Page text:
Procedures

Cancer treatments

Over the recent years, the number of breast cancer treatments has dramatically increased, providing new hope for this common cancer.  In the past, people who were diagnosed with breast cancer only had a few cancer treatments available to them. Today, there are so many cancer treatments available that patients have options in determining the best method of treatment for them.

There are three broad types of cancer treatments, all of which are available at each stage of breast cancer.  Local and regional breast cancer treatments concentrate therapy on the areas of the breasts and surrounding tissues, such as the lymph nodes.  This can include biopsy, lumpectomy, mastectomy, and more.  If the breast cancer has spread (metastasized), local cancer treatments may involve other parts of the body such as the bones, lungs, or other organs.

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The second broad category of cancer treatments is systemic treatments directed at the whole body, instead of just one targeted area.  Examples of systemic cancer treatments include radiation, chemotherapy and hormonal therapy.  Because these cancer treatments affect the whole body, they can produce side effects including hair loss, and other symptoms.  In many cases, these side effects are resolved once treatment is complete.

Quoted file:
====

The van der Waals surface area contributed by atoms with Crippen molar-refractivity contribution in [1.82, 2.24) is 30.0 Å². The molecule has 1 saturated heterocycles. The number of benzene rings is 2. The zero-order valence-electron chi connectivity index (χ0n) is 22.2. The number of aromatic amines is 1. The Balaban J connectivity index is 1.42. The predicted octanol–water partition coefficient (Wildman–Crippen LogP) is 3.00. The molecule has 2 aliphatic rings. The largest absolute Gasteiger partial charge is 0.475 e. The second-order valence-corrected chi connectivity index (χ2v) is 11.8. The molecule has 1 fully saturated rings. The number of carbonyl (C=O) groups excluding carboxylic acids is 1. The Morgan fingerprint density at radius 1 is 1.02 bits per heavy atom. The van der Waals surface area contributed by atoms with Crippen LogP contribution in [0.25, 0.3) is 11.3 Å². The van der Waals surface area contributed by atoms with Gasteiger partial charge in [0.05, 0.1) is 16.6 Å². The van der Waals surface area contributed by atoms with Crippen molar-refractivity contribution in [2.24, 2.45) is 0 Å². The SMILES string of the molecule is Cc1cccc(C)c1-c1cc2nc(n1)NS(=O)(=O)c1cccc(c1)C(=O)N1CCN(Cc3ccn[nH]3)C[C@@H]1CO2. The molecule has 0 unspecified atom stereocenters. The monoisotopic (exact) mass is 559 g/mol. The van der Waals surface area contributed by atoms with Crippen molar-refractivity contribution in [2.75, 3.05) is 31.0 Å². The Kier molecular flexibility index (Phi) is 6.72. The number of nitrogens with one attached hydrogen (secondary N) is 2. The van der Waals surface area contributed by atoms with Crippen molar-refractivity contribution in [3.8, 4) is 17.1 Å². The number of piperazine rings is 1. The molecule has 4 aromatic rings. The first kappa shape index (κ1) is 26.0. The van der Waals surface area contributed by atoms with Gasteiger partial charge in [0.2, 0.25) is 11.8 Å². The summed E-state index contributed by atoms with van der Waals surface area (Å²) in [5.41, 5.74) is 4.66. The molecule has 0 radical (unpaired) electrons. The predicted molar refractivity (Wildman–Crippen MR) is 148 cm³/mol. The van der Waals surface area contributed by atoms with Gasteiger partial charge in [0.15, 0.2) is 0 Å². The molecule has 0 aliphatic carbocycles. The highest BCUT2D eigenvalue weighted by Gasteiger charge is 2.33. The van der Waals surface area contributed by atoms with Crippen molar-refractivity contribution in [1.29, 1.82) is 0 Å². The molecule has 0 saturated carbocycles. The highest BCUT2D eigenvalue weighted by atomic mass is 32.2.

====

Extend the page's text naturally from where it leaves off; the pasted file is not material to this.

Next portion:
The third area of cancer treatment is holistic and complementary therapy. These cancer treatments address the body, mind, and spirit.  Acupuncture, herbal medicine, supplements, massage therapy, essential oils, and other alternative therapies may be used as an adjunct therapy in patients with breast cancer.  It is important to speak with your health care provider before beginning alternative therapies to make sure it will be safe and beneficial.

While every patient has some degree of choice when it comes to cancer treatments, there is a standard course of treatment or common pathway that most treatment takes.  Most cancer treatments begin with surgery to remove the cancerous tissues in the body.  The extent and type of surgical procedure used will depend on the stage of the breast cancer and the preference of the patient and her physician.

If chemotherapy is going to be part of a patient's cancer treatments, it often takes place right after surgery.   Radiation usually takes place after chemotherapy or after surgery if no chemotherapy is used.  Hormonal cancer treatments, such as Tamoxifen, are typically administered after these other cancer treatments.

To learn more about cancer treatments, it is helpful to speak with a qualified medical professional who can discuss with you in greater details your treatment options.